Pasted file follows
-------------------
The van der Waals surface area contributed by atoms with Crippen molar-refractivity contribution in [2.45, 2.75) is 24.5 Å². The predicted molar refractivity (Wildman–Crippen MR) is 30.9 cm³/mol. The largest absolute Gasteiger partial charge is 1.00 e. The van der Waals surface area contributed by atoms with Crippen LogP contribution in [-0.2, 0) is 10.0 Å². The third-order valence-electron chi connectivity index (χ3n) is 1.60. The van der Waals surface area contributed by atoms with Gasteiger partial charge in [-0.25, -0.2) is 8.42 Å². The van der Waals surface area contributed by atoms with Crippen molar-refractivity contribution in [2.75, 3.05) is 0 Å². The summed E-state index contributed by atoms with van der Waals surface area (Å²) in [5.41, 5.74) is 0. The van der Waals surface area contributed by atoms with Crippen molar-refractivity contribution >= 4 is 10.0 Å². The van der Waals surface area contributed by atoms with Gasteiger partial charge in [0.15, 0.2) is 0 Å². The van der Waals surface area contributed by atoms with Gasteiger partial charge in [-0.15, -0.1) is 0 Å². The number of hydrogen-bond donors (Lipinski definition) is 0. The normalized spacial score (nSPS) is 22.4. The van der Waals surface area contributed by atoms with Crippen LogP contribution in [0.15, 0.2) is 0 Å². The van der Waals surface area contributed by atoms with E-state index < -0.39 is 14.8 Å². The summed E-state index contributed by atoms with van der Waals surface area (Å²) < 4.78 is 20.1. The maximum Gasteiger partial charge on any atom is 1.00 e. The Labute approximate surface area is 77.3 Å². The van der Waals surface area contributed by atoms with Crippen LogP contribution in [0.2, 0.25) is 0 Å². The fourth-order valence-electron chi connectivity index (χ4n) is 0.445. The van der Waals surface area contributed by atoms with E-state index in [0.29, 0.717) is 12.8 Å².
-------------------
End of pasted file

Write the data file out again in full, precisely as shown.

The van der Waals surface area contributed by atoms with Crippen molar-refractivity contribution in [2.45, 2.75) is 24.5 Å². The predicted molar refractivity (Wildman–Crippen MR) is 30.9 cm³/mol. The largest absolute Gasteiger partial charge is 1.00 e. The van der Waals surface area contributed by atoms with Crippen LogP contribution in [-0.2, 0) is 10.0 Å². The third-order valence-electron chi connectivity index (χ3n) is 1.60. The van der Waals surface area contributed by atoms with Gasteiger partial charge in [-0.25, -0.2) is 8.42 Å². The van der Waals surface area contributed by atoms with Crippen molar-refractivity contribution in [2.75, 3.05) is 0 Å². The summed E-state index contributed by atoms with van der Waals surface area (Å²) in [5.41, 5.74) is 0. The van der Waals surface area contributed by atoms with Crippen molar-refractivity contribution >= 4 is 10.0 Å². The van der Waals surface area contributed by atoms with Gasteiger partial charge in [0.15, 0.2) is 0 Å². The van der Waals surface area contributed by atoms with Gasteiger partial charge in [-0.15, -0.1) is 0 Å². The number of hydrogen-bond donors (Lipinski definition) is 0. The normalized spacial score (nSPS) is 22.4. The van der Waals surface area contributed by atoms with Crippen LogP contribution in [0.15, 0.2) is 0 Å². The van der Waals surface area contributed by atoms with E-state index < -0.39 is 14.8 Å². The summed E-state index contributed by atoms with van der Waals surface area (Å²) < 4.78 is 20.1. The maximum Gasteiger partial charge on any atom is 1.00 e. The Labute approximate surface area is 77.3 Å². The van der Waals surface area contributed by atoms with Crippen LogP contribution in [0.2, 0.25) is 0 Å². The fourth-order valence-electron chi connectivity index (χ4n) is 0.445. The van der Waals surface area contributed by atoms with E-state index in [0.29, 0.717) is 12.8 Å².